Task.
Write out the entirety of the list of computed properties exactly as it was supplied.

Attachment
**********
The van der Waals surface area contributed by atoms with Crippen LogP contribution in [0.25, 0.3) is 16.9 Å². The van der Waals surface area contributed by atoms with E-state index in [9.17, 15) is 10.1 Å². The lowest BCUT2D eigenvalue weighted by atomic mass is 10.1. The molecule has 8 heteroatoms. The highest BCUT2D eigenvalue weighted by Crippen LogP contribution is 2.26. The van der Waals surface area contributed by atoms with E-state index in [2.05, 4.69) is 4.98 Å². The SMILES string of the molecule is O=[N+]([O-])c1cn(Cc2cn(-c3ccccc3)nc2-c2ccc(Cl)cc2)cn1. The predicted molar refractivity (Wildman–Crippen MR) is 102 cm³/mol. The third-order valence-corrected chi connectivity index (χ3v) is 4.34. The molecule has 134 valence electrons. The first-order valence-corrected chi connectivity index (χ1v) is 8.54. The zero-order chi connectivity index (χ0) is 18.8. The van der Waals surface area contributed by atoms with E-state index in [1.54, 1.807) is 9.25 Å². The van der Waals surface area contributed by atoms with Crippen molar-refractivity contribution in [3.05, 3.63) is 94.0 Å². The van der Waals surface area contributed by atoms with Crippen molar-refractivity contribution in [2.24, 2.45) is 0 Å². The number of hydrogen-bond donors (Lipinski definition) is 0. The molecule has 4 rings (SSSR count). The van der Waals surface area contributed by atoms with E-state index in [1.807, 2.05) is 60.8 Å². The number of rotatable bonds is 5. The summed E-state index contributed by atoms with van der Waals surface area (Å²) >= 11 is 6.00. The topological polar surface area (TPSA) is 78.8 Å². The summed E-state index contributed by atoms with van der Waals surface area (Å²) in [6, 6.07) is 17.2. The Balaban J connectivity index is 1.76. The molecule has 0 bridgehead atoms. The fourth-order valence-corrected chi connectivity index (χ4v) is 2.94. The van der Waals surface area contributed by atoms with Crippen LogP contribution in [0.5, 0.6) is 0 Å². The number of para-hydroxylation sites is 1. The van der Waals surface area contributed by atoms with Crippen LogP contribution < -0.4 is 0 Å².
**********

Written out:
The van der Waals surface area contributed by atoms with Crippen LogP contribution in [0.25, 0.3) is 16.9 Å². The van der Waals surface area contributed by atoms with E-state index in [9.17, 15) is 10.1 Å². The lowest BCUT2D eigenvalue weighted by atomic mass is 10.1. The molecule has 8 heteroatoms. The highest BCUT2D eigenvalue weighted by Crippen LogP contribution is 2.26. The van der Waals surface area contributed by atoms with E-state index in [2.05, 4.69) is 4.98 Å². The SMILES string of the molecule is O=[N+]([O-])c1cn(Cc2cn(-c3ccccc3)nc2-c2ccc(Cl)cc2)cn1. The predicted molar refractivity (Wildman–Crippen MR) is 102 cm³/mol. The third-order valence-corrected chi connectivity index (χ3v) is 4.34. The molecule has 134 valence electrons. The first-order valence-corrected chi connectivity index (χ1v) is 8.54. The zero-order chi connectivity index (χ0) is 18.8. The van der Waals surface area contributed by atoms with E-state index in [1.54, 1.807) is 9.25 Å². The van der Waals surface area contributed by atoms with Crippen molar-refractivity contribution in [3.05, 3.63) is 94.0 Å². The van der Waals surface area contributed by atoms with Crippen molar-refractivity contribution in [2.24, 2.45) is 0 Å². The number of hydrogen-bond donors (Lipinski definition) is 0. The molecule has 4 rings (SSSR count). The van der Waals surface area contributed by atoms with E-state index in [1.807, 2.05) is 60.8 Å². The number of rotatable bonds is 5. The summed E-state index contributed by atoms with van der Waals surface area (Å²) >= 11 is 6.00. The topological polar surface area (TPSA) is 78.8 Å². The summed E-state index contributed by atoms with van der Waals surface area (Å²) in [6, 6.07) is 17.2. The Balaban J connectivity index is 1.76. The molecule has 0 bridgehead atoms. The fourth-order valence-corrected chi connectivity index (χ4v) is 2.94. The van der Waals surface area contributed by atoms with Crippen LogP contribution in [0.5, 0.6) is 0 Å². The number of para-hydroxylation sites is 1. The van der Waals surface area contributed by atoms with Crippen LogP contribution < -0.4 is 0 Å².